Projecting baseball statistics is an inexact science, at best. But in March, projections are all we've got to go on.
I love baseball simulation games like Diamond Mind and Strat-O-Matic. So, when Dan Szymborski at Baseball Think Factory came out with his 2005 ZiPS Projections and made them compatible with Diamond Mind, I decided to play Ned Yost for a few days.
I managed the 2005 Crew through all 162 games using some blend of what I figure Ned's managerial strategy will be (Adams is the closer, Helms & Branyan will platoon at third, etc.) and what I think the best strategy would be (Matt Wise is the fifth starter, Krynzel as 4th OF, etc.). The results: Milwaukee goes 79-83, tied with the Astros and the Reds for 3rd, 1 game behind the Cubs and 16 games behind the Cardinals.
Sheets and Davis were stellar -- I coaxed over 240 IP and 15 wins out of both. Sheets put up Cy Young-caliber numbers, going 18-7 with a 2.74 ERA and 248 K's. Capuano stayed healthy, as he and Santos were both about league average. I got decent swing-man pitching out of Capellan, Wise, and occasionally de la Rosa.
The pen was painful to watch. By the all-star break, I had demoted Bottalico and stuck with an 11-man staff from then on. I found I couldn't trust Lehr with important innings, which was tough, as I lost my faith in Mike Adams as the closer, as well. Kieschnick pitched quite well, as did Turnbow, at times. Sheets's 10 complete games were probably the only thing that kept me from pulling all my hair out.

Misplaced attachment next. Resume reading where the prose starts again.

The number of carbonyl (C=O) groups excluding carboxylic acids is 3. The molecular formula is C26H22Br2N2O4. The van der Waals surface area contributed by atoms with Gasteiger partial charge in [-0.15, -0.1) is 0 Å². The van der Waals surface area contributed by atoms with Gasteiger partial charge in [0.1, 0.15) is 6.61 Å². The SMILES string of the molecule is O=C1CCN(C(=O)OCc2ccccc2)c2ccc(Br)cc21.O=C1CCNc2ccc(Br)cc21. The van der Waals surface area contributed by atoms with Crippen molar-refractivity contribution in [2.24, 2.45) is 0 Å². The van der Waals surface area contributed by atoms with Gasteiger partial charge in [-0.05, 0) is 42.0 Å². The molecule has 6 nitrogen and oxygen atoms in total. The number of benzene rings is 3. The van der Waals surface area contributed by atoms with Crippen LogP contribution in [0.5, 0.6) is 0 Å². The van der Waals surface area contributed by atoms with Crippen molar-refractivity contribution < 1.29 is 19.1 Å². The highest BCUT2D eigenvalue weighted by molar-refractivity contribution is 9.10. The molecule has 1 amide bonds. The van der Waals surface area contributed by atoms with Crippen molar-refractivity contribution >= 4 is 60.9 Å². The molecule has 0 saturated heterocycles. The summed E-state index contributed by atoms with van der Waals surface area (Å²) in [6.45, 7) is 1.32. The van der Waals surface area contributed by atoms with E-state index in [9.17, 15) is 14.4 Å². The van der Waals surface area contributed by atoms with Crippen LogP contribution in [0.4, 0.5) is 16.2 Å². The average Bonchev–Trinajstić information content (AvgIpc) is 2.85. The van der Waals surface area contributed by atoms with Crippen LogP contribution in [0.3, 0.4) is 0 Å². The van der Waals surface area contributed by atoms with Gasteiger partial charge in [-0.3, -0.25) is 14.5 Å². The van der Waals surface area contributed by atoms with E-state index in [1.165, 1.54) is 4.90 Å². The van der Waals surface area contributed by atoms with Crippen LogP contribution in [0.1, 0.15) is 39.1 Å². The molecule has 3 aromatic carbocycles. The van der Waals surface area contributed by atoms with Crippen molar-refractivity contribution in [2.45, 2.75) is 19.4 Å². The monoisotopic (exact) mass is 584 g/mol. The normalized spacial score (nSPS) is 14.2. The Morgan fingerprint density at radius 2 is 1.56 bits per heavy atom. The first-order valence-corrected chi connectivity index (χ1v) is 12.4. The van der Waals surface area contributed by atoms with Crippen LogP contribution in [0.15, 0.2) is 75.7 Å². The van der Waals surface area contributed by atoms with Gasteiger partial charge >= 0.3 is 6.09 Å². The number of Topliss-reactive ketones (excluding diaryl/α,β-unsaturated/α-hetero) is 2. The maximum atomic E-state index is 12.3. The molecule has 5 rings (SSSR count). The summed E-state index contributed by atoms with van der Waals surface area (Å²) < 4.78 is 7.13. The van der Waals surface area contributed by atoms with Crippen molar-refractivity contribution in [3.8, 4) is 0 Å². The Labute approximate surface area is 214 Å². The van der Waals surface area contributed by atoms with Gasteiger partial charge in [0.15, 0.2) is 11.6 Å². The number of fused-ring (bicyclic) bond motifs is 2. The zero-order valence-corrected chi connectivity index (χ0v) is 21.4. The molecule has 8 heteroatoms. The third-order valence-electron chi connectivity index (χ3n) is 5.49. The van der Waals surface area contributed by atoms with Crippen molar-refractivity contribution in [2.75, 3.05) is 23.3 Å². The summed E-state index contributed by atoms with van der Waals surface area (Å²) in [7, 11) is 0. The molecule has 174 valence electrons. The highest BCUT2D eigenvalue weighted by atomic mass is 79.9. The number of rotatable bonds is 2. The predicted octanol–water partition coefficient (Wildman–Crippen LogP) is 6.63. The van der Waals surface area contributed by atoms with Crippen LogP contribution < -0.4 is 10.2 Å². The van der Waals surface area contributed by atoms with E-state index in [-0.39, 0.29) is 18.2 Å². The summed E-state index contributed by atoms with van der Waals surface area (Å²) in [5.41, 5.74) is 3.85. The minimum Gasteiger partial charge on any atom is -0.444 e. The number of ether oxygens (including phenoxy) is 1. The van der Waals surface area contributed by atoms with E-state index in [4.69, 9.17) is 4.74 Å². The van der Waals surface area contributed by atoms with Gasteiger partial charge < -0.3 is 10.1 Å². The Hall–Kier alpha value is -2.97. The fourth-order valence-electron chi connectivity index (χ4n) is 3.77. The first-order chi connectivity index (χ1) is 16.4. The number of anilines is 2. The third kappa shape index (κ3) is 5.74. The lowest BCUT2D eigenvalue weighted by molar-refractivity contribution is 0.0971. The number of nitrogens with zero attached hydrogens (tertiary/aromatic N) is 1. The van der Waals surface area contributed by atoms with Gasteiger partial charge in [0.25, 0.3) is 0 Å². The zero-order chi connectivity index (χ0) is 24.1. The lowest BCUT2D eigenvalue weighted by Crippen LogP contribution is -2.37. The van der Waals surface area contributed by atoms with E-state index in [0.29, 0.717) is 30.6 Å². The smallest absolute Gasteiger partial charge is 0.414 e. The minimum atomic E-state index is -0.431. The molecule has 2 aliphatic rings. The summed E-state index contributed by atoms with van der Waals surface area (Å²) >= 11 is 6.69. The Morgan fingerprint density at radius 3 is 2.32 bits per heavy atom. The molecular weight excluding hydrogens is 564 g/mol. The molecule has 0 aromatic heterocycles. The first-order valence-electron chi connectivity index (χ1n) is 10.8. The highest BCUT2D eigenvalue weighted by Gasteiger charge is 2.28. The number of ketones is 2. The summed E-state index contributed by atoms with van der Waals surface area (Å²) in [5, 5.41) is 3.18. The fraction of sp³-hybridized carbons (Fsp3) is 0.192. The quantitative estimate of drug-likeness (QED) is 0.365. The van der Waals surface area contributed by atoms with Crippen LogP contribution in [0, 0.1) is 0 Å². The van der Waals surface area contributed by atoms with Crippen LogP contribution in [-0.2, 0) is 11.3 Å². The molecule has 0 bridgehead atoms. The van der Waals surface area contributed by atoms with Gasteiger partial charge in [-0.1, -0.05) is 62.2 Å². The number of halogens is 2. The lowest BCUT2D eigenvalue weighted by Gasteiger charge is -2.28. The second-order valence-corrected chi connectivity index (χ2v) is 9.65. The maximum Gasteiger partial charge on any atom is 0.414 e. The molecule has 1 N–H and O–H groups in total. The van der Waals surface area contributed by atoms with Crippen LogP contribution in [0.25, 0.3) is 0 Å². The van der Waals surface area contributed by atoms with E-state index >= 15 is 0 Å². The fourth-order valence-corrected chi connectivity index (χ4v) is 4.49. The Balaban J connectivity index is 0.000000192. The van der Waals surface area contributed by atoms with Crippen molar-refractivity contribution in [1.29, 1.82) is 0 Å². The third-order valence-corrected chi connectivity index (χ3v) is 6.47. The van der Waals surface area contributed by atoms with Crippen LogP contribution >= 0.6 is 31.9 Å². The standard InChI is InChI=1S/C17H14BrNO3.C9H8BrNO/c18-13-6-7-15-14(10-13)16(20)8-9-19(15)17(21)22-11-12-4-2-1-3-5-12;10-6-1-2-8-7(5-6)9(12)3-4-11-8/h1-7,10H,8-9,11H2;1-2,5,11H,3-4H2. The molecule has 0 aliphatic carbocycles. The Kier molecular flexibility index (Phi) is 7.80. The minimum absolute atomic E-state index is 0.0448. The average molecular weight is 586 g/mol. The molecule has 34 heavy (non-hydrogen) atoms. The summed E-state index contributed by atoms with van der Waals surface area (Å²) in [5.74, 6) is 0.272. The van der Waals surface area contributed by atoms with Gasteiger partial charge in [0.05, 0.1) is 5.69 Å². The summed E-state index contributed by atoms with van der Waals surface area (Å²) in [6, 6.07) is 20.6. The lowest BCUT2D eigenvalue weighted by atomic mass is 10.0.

The offense was an odd mix of pleasant and unpleasant surprises. Eight guys hit between 12 and 24 HRs -- nobody hit more than Branyan with 24. J.J. Hardy and Junior Spivey were nice surprises with 19 apiece, and while Overbay didn't rack up the dingers, he did pile on the doubles--72 by the end of the season for a team-leading slugging average of .538. Carlos Lee was a bit disappointing: 18/87/.279/.324/.405. Jenkins and Clark both got injured in early September, which meant a few extra at-bats for Corey Hart, Dave Krynzel, and Kieschnick. Hart was solid--he hit 2 incredibly clutch pinch-hit HRs, while Krynzel was only really helpful as a pinch-runner.
This simulation, inexact and unrealistic as it may be, offers some hope. 79 wins would be quite respectable for this team. And my Diamond-Mind Brewers achieved that without a big year from Carlos, with pretty putrid numbers (a .233 AVG, .316 OBP) from Brady Clark, and a horrible bullpen. I have enough trust in Mike Maddux to get decent performances out of at least a few of Adams, Lehr, Turnbow, Wise, de la Rosa, Capellan, and Bottalico.
Perhaps most encouraging, Prince Fielder saw a little action in his September call-up, hitting .385 and slugging .538 in 16 plate appearances, including 2 doubles and 2 RBIs.
79-83, tied for third place. I'll take it. Would you?